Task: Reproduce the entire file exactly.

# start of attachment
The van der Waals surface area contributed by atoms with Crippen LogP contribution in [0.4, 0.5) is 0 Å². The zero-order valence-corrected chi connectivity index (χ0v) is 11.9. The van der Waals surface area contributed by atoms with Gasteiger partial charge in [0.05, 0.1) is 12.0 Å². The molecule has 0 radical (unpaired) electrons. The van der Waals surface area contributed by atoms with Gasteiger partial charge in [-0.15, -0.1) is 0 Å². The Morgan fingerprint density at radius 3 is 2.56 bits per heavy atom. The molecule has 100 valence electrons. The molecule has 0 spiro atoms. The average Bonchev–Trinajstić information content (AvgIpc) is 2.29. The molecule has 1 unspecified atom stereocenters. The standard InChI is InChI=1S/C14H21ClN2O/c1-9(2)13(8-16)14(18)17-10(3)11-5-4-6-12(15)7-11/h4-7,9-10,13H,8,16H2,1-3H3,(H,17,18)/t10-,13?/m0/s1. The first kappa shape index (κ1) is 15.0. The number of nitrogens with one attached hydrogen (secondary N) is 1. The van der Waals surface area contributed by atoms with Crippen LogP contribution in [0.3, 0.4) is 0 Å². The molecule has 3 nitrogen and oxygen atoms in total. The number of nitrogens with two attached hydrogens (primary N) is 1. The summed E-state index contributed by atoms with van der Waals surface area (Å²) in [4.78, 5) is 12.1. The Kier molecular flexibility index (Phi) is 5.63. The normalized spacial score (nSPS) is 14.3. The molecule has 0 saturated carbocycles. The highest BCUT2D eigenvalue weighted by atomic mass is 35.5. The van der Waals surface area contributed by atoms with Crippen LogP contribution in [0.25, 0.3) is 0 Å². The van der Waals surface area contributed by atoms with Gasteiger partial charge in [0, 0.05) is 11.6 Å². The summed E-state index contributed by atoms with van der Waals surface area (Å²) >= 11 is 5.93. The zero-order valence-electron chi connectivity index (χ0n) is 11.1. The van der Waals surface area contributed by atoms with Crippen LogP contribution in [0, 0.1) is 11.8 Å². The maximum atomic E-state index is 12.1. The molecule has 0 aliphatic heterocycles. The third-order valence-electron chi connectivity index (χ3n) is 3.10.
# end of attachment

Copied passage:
The van der Waals surface area contributed by atoms with Crippen LogP contribution in [0.4, 0.5) is 0 Å². The zero-order valence-corrected chi connectivity index (χ0v) is 11.9. The van der Waals surface area contributed by atoms with Gasteiger partial charge in [0.05, 0.1) is 12.0 Å². The molecule has 0 radical (unpaired) electrons. The van der Waals surface area contributed by atoms with Gasteiger partial charge in [-0.15, -0.1) is 0 Å². The Morgan fingerprint density at radius 3 is 2.56 bits per heavy atom. The molecule has 100 valence electrons. The molecule has 0 spiro atoms. The average Bonchev–Trinajstić information content (AvgIpc) is 2.29. The molecule has 1 unspecified atom stereocenters. The standard InChI is InChI=1S/C14H21ClN2O/c1-9(2)13(8-16)14(18)17-10(3)11-5-4-6-12(15)7-11/h4-7,9-10,13H,8,16H2,1-3H3,(H,17,18)/t10-,13?/m0/s1. The first kappa shape index (κ1) is 15.0. The number of nitrogens with one attached hydrogen (secondary N) is 1. The van der Waals surface area contributed by atoms with Crippen LogP contribution in [0.3, 0.4) is 0 Å². The molecule has 3 nitrogen and oxygen atoms in total. The number of nitrogens with two attached hydrogens (primary N) is 1. The summed E-state index contributed by atoms with van der Waals surface area (Å²) in [4.78, 5) is 12.1. The Kier molecular flexibility index (Phi) is 5.63. The normalized spacial score (nSPS) is 14.3. The molecule has 0 saturated carbocycles. The highest BCUT2D eigenvalue weighted by atomic mass is 35.5. The van der Waals surface area contributed by atoms with Crippen LogP contribution in [0.25, 0.3) is 0 Å². The van der Waals surface area contributed by atoms with Gasteiger partial charge in [0, 0.05) is 11.6 Å². The summed E-state index contributed by atoms with van der Waals surface area (Å²) >= 11 is 5.93. The zero-order valence-electron chi connectivity index (χ0n) is 11.1. The van der Waals surface area contributed by atoms with Crippen LogP contribution in [0, 0.1) is 11.8 Å². The maximum atomic E-state index is 12.1. The molecule has 0 aliphatic heterocycles. The third-order valence-electron chi connectivity index (χ3n) is 3.10.